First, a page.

Can kids still unplug at camp?

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Getty Images

Technology is becoming more prevalent in our lives, but camp directors are forced to reconsider each year if it should it be more prevalent at camp.

Capital Camps, of Waynesboro, Pa., and Habonim Dror Camp Moshava, in Street, Md., both have “no screen” policies which prohibit campers from using phones, tablets and laptops.

“For us, it begins with our desire to foster meaningful relationships between people,” said Capital Camps director Adam Broms. “Our screen policy is in part about having people disconnect from those devices.”

It’s a common policy.

The American Camping Association found 74 percent of its 2,400 accredited camps do not allow campers to use personal electronic devices at any time, and 84 percent use handwritten correspondence (letters/postcards) as a means of communication between campers and parents.

Rabbi Jason Miller has been on staff at various summer camps and consults about technology at summer camps. He believes camps should encourage both campers and staff to disconnect, but said it is not realistic to entirely ban technology from summer camp.

“The complication is that technology is so much a part of our lives that we’re at the point where you can’t tell campers to not bring their Kindle to camp, because that’s the only medium they use to read books,” Miller said.

The question of whether to ban Kindles, a popular e-reading device, is a question many camps struggle with. Directors do not want to discourage reading, but Broms said the upside of a ban is that it encourages campers to bring printed books. (Kindles are included in the “no screen” policy at Capital Camps. Camp Moshava allows older tablets that lack Internet access, but discourages bringing them.)

So how do teens cope with the loss? Not as badly as you might think.

“I think it’s one of those things that is scarier in thought than it is in reality,” said Rabbi Rami Schwartzer, who has worked in the camping industry since 2005. “I did not notice a real negative reaction [by campers] from not having screens.”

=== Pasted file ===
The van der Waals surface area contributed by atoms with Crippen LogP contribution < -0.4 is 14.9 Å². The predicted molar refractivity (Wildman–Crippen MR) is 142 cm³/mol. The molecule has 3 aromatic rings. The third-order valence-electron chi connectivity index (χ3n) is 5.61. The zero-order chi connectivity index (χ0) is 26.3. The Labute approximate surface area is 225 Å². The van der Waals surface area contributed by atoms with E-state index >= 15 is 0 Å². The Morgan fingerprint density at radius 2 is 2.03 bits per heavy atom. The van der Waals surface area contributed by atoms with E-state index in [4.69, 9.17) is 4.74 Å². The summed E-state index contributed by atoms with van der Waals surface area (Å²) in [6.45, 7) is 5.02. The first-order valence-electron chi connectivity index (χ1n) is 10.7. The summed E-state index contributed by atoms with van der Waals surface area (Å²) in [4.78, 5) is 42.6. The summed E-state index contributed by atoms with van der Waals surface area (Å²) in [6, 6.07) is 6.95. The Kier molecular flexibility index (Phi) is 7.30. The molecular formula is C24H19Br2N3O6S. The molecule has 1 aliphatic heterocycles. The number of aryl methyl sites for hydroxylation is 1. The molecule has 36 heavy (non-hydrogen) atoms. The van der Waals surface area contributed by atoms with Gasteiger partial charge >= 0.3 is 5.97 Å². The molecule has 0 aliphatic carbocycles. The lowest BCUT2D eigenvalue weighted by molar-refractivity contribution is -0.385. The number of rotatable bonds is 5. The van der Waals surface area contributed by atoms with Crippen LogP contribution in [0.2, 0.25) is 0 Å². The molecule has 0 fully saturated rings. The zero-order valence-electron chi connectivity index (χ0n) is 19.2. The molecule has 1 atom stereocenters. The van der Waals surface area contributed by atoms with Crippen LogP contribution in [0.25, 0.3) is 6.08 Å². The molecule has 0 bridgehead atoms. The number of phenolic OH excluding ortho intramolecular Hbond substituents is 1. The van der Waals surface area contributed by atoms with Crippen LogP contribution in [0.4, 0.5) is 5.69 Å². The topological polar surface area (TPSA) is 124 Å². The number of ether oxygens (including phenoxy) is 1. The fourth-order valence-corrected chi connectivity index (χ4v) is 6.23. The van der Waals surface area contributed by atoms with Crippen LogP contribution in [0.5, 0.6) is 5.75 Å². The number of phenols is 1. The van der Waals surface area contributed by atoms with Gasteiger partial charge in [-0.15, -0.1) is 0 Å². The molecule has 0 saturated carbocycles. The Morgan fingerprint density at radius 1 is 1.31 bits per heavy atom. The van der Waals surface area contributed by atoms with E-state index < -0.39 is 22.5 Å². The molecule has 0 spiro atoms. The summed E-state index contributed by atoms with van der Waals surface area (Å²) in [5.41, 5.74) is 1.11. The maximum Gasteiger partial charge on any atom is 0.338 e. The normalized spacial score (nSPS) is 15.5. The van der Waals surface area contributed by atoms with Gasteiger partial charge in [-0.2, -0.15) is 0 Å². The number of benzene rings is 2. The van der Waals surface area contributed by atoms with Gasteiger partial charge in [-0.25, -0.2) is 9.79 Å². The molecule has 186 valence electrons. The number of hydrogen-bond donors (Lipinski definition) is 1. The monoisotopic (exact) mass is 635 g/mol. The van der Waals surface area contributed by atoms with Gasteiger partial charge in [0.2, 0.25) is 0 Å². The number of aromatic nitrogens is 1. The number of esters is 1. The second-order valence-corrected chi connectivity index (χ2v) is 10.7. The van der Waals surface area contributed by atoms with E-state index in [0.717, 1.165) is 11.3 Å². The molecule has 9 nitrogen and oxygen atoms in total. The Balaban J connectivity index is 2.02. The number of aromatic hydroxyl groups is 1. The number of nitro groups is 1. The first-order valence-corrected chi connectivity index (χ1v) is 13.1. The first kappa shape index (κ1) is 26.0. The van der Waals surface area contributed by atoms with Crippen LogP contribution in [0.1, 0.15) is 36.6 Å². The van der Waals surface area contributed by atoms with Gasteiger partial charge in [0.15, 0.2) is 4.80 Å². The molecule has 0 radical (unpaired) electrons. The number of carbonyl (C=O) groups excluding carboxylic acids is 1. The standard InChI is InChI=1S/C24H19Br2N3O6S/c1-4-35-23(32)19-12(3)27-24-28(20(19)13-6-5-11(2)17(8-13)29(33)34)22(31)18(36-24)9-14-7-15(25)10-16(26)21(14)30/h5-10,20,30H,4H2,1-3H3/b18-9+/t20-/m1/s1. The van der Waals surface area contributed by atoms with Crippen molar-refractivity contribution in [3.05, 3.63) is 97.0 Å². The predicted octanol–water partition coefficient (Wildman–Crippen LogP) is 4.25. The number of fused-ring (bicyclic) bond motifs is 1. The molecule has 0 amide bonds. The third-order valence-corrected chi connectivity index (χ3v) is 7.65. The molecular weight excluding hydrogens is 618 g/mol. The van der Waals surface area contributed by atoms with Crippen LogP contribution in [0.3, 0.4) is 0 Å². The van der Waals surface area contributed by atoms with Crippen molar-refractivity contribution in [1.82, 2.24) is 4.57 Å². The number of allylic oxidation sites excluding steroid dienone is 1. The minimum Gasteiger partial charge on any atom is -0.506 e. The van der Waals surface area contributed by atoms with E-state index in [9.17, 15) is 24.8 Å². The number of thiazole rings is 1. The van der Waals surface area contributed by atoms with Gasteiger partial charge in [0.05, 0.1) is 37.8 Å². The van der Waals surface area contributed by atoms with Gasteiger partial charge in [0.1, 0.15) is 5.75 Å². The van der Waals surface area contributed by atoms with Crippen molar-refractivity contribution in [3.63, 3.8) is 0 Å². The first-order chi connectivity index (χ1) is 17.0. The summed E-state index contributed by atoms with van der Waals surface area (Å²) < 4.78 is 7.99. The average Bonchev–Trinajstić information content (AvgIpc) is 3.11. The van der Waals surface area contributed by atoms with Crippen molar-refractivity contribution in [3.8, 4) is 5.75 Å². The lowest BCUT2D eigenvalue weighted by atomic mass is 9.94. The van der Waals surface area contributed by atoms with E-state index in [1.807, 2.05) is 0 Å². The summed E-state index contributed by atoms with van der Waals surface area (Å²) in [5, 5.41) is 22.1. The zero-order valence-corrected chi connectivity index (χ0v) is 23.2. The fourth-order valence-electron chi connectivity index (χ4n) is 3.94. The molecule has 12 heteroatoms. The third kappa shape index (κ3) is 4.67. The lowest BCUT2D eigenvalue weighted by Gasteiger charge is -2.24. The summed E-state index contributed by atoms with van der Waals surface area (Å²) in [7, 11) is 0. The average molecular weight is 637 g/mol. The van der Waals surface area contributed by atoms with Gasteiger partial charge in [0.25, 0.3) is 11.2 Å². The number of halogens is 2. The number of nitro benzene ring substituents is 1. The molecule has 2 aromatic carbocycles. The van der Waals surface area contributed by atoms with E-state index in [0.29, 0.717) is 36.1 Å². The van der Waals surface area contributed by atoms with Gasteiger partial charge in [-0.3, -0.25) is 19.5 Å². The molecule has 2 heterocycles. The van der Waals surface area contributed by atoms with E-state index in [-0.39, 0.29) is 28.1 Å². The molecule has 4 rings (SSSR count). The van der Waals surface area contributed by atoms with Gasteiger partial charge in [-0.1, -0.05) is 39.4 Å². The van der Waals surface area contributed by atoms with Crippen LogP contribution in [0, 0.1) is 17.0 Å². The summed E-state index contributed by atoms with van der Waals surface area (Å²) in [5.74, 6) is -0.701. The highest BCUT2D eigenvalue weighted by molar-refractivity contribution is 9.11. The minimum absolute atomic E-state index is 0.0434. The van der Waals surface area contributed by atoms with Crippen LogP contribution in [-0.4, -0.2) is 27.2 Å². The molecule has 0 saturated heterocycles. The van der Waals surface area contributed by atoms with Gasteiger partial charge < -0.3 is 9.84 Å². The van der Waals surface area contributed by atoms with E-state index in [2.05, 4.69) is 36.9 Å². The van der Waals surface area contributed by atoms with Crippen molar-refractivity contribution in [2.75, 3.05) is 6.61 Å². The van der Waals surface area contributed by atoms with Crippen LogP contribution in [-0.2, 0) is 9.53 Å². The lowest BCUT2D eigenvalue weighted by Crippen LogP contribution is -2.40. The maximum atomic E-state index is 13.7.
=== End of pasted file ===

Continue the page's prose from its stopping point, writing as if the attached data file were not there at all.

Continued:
Jen Silber, executive director at Moshava, said the lack of technology stops teens from hiding behind a phone.

“The screen is kind of a safety [shield if] they are shy or have social anxiety. In social situations, kids will just be gathered around a screen,” she said. “When that’s not there they figure out games to play and start interacting with each other.”

She added that most campers have already accepted the lack of technology as a matter of fact by the time they arrive, lessening any withdrawal symptoms.

Miller thinks it is not the campers who need to be forced into disconnecting.

“It’s really the [camp] adults that can’t get away from” technology, he said. Technology is a part of “how our summer camps are run. If you said to a camp director that you can’t have a cell phone in your pocket, they’d feel like they lost their life line.”

He added: “I’m pleasantly surprised at how easy it is for teens to put away the technology and truly unplug.”

Miller once attended a family summer camp where the camp director asked both parents and children to not indulge in screen time. The request, Miller pointed out, was ironic given the director was reading off his iPhone.

There is one kind of technology, however, that does keep making it into bunks: mp3 players.

“For some, [music is] a comfort, for some it helps them fall asleep. But it can also be a very social thing,” said Silber. “Especially with teens, what music you listen to ties into your identity.”

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